As with many of these sites, your test can get rejected for various reasons. If this happens, you might not earn anything for the time you put in.
Intellizoom (formerly UserZoom)
Intellizoom offers a mixture of work, with a general focus on your experiences and opinions. As a result, some of the assignments are surveys, which pay around $5. Others require you to record your responses using a microphone. The recording-based ones pay an average of $10.
The company will provide you with invitations based on factors like your demographics and previous performance. It isn’t clear how much work you would get and the amount probably varies from person-to-person.
With TryMyUI, you’re earning around $10 per test and these take around 15 to 20 minutes each. You need to be using video and a microphone for this site. There is also a short written survey to do after the recorded test.
The site estimates that you might get a few tests to do each week and payments are made weekly through PayPal. Your work does need to be approved for payment first, so there will be a delay before you get paid.
Amazon Mechanical Turk
Amazon Mechanical Turk is a well-known micro-job site. On it, you can find many different types of work, including website testing sites.
Mechanical Turk has been reviewed countless times before and the reviews are mixed. Basically, you can earn money but the amount is often low for the work you’re doing. Many of the tasks are fairly mindless, resulting in boring work.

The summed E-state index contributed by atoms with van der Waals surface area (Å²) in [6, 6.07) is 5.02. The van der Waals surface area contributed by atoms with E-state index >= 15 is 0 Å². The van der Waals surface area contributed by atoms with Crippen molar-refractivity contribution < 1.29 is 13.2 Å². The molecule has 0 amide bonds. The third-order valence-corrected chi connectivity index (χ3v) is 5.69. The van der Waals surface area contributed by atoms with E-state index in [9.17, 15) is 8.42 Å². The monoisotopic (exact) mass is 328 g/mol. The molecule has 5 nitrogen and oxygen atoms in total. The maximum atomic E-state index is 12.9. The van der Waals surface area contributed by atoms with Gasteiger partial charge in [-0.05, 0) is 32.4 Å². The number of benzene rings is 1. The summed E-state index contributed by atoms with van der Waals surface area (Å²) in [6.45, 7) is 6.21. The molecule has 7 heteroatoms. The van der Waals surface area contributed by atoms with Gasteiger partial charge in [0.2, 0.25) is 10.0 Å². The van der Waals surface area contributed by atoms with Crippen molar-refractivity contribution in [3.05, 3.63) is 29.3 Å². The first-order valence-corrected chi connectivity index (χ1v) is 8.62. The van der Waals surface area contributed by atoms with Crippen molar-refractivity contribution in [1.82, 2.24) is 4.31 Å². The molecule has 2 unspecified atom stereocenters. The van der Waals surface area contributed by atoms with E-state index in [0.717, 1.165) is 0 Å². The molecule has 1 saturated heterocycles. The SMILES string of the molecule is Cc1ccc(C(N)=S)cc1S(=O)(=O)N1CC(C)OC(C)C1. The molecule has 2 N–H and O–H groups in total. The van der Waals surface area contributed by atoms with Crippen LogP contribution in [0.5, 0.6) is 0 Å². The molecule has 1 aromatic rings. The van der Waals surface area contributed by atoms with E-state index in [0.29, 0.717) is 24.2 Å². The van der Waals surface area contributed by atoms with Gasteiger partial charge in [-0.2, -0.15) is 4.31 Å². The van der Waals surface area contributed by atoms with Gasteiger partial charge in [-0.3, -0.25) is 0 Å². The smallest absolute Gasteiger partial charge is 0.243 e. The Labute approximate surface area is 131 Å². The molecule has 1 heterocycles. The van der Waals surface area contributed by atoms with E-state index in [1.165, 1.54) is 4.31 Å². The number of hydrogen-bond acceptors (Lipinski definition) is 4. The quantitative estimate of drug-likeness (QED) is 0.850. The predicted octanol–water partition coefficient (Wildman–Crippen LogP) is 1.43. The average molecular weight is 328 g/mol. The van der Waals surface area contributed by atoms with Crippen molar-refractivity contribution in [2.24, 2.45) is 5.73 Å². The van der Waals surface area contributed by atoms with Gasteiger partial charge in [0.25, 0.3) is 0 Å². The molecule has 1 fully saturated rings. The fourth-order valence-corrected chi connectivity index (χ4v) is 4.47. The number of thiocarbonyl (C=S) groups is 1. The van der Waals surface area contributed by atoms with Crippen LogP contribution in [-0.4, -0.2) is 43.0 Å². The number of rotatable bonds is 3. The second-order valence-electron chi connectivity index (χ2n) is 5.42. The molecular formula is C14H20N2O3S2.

For website testing alone, Mechanical Turk isn’t a great choice. Your pay per review is likely to be much lower. Plus, the site doesn’t specialize in this area. This may result in less work overall.
Is The Process Worth It?
Testing websites seems like an easy and fun job, one that you can actually make money at. And, if you like messing around on the computer, it could be an interesting choice.
Nevertheless, the idea is similar to making money with apps or with surveys. While you can earn some income, you’re never going to be getting very much for the time that you put in. In most cases, you end up earning far under the minimum wage.
There are other complexities too. For example, each site will have their own terms and conditions. These might restrict your potential to get paid or could mean that you lose your account with little to no warning. Most of them approach you with opportunities, so you can’t just choose assignments from a list. This may mean you get fewer tasks than you would like, which limits the money you can make.
None of these areas are particularly appealing. Plus, there isn’t much growth potential. Your income is never really going to increase and the site you work for could shut down at any point.
To me, the idea is fine if you want a little cash on the side or if you’re easily bored. But, if you want more than that, you need to look for a different solution.